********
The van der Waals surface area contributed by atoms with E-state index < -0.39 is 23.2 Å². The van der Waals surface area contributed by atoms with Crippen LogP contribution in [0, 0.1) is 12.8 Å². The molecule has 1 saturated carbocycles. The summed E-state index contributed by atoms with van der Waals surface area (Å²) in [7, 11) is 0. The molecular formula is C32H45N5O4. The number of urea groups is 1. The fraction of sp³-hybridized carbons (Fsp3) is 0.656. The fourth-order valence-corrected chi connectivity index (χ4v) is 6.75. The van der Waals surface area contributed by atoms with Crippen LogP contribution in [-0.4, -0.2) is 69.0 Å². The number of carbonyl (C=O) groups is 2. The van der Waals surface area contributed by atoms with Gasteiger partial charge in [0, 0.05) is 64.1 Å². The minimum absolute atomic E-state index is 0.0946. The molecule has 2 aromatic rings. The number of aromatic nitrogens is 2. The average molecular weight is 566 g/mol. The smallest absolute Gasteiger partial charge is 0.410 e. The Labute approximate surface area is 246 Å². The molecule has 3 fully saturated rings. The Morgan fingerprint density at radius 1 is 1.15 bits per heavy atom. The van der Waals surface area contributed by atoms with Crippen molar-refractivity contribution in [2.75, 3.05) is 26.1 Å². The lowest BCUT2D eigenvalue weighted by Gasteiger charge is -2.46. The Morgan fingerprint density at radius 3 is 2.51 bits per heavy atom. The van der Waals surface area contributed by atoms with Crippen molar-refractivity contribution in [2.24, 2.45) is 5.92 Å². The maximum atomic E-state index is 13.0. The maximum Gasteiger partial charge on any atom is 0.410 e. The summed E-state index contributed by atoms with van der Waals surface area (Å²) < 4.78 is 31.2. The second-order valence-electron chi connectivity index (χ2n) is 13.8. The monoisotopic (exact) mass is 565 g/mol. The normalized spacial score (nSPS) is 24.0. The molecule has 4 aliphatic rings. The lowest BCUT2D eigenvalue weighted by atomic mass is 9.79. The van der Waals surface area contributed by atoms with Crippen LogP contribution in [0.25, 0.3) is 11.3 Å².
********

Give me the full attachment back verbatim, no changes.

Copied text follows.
The van der Waals surface area contributed by atoms with E-state index < -0.39 is 23.2 Å². The van der Waals surface area contributed by atoms with Crippen LogP contribution in [0, 0.1) is 12.8 Å². The molecule has 1 saturated carbocycles. The summed E-state index contributed by atoms with van der Waals surface area (Å²) in [7, 11) is 0. The molecular formula is C32H45N5O4. The number of urea groups is 1. The fraction of sp³-hybridized carbons (Fsp3) is 0.656. The fourth-order valence-corrected chi connectivity index (χ4v) is 6.75. The van der Waals surface area contributed by atoms with Crippen LogP contribution in [-0.4, -0.2) is 69.0 Å². The number of carbonyl (C=O) groups is 2. The van der Waals surface area contributed by atoms with Gasteiger partial charge in [0, 0.05) is 64.1 Å². The minimum absolute atomic E-state index is 0.0946. The molecule has 2 aromatic rings. The number of aromatic nitrogens is 2. The average molecular weight is 566 g/mol. The smallest absolute Gasteiger partial charge is 0.410 e. The Labute approximate surface area is 246 Å². The molecule has 3 fully saturated rings. The Morgan fingerprint density at radius 1 is 1.15 bits per heavy atom. The van der Waals surface area contributed by atoms with Crippen molar-refractivity contribution in [2.75, 3.05) is 26.1 Å². The lowest BCUT2D eigenvalue weighted by Gasteiger charge is -2.46. The Morgan fingerprint density at radius 3 is 2.51 bits per heavy atom. The van der Waals surface area contributed by atoms with Crippen molar-refractivity contribution in [2.24, 2.45) is 5.92 Å². The maximum atomic E-state index is 13.0. The maximum Gasteiger partial charge on any atom is 0.410 e. The summed E-state index contributed by atoms with van der Waals surface area (Å²) < 4.78 is 31.2. The second-order valence-electron chi connectivity index (χ2n) is 13.8. The monoisotopic (exact) mass is 565 g/mol. The normalized spacial score (nSPS) is 24.0. The molecule has 4 aliphatic rings. The lowest BCUT2D eigenvalue weighted by atomic mass is 9.79. The van der Waals surface area contributed by atoms with Crippen LogP contribution in [0.25, 0.3) is 11.3 Å².